Themes for Variation

A while back, T.L. Ponick wrote this quirky piece over at the Washington Times, found here also, about the death of classical music (a.k.a. elitist-academic-experiemental-mindless fucks) and, I guess, where to find good music (in movies), because Erich Korngold was good... and he inspired others... and modernism is Hitler.

"...when new music is introduced, concertgoers are turned off by the snarling cacophony that's a legacy of the Second Viennese School. These musical ideologies valued new works in direct proportion to the auditory pain they inflicted. Largely the product of a nihilistic European intelligentsia reeling from the destruction bookened by two world wars, this institutional ugliness has mindlessly possessed at least two generations of American academic composers."

Flumpbdpa! That’s the sound my logic gland just made. It’s also the sound it made when I tried to watch the latest presidential debate. So, hold on, this is might be forced.

Ponick's defending Korngold’s irreverence towards modernity and at the same time decrying the Second Viennese School for their irreverence towards tradition? Is he saying that one is better than the other? If that’s so, doesn’t that imply that the “institutional ugliness” is really a rejection of dogmatic thought? Way to bludgeon your argument with personal scorn, Ponick. Subtract three points.

Add one point. The use of “snarling” is exquisite. But I would have used “mouth-foaming.” It sounds a little crazier and dogmatic. By the way, you don’t need “mindlessly.” Being possessed implies mindlessness. Minus one point.

Contrarily, Korngold ALSO experimented with twelve-tone music, as did Stravinsky, Copland, Barber, Bartok, Britten, Berio, Part, Piston, Schnittke, Shostakovich, Penderecki, Nono, Reynolds, Harrison, Riley, La Mont Young, Rochberg, and Glenn Gould. Glenn Fucking Gould! If he was so darn proud of his late-romantic-ness, then why would he try it out? Minus eighteen pionts.

Before I move on, I’d like to revisit the proposition made in the second sentence:

Level of pain in new music/Level of pain in Romantic music = Relative value for the “mindlessly possessed” (greater pain = greater value)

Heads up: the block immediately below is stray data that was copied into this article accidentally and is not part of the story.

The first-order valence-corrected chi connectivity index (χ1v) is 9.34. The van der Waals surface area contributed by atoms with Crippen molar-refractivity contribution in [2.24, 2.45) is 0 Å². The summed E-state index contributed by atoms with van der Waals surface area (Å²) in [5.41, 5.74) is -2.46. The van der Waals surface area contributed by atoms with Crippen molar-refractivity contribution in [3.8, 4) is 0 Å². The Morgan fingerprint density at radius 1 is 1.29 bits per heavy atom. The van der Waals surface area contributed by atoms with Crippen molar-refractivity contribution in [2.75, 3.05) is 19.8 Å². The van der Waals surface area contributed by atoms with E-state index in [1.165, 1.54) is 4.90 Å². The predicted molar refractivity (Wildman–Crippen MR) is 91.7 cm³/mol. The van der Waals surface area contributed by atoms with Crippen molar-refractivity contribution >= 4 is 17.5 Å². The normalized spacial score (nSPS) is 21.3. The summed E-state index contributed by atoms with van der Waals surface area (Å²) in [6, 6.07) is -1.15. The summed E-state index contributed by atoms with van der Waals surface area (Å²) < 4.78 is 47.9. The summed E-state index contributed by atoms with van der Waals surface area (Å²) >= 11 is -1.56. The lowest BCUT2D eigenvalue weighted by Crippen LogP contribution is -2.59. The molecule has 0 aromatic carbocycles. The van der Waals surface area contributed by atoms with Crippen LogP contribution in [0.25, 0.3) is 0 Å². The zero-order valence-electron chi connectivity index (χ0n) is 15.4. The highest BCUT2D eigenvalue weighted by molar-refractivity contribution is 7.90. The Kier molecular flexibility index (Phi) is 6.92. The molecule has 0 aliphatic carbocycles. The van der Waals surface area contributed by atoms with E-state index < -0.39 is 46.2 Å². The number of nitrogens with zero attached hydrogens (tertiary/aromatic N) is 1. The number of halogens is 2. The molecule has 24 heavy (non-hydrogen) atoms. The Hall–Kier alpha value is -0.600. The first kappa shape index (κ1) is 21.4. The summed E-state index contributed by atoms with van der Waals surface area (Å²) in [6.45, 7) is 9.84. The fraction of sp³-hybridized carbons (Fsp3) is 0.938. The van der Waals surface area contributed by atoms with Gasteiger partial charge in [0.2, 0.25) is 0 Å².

I could say that, in general, the relative instrumental forces of a modernist orchestra (at least in Korngold’s hay day) is smaller than that of a Mahlerian orchestra. So, by Ponick’s postulate, Romantic music is generally louder and, thus, closer to the audible pain threshold (ca. 120 dB). Minus three points.

Music. (sigh)

"Yet while such composers labored mightily to exterminate listenable music, classically trained professional composers who still longed for money and an audience - including European Jewish composers anxious to escape Hitler's wrath - headed for that capital of decadence, Los Angeles, to try their hand at writing music for motion pictures."

Again with the evil modernists trying to kill everything good and Holy! Sorry, the metaphoric association between Jews and Nazism is nowhere near similar to the underappreciated writer of film music and the “exterminators” of musical ethics. Certainly, Korngold was Jewish and he left Austria to escape almost certain death. Bravo! I am glad and sympathetic for him and his family. But, I find this to be in poor taste; it only advances Polnick’s anti-out-of-the-box tastes (which is fine. I don’t care. It’s just that if you’re gonna write an article tangentially criticizing modernity, then you’d better be able to do so with something other than the old Hitler comparison). But, if you want to go down that road, then do some research. Find out which composers were first banned by the Third Reich, the modernists (who apparently tried to get rid of other composers?).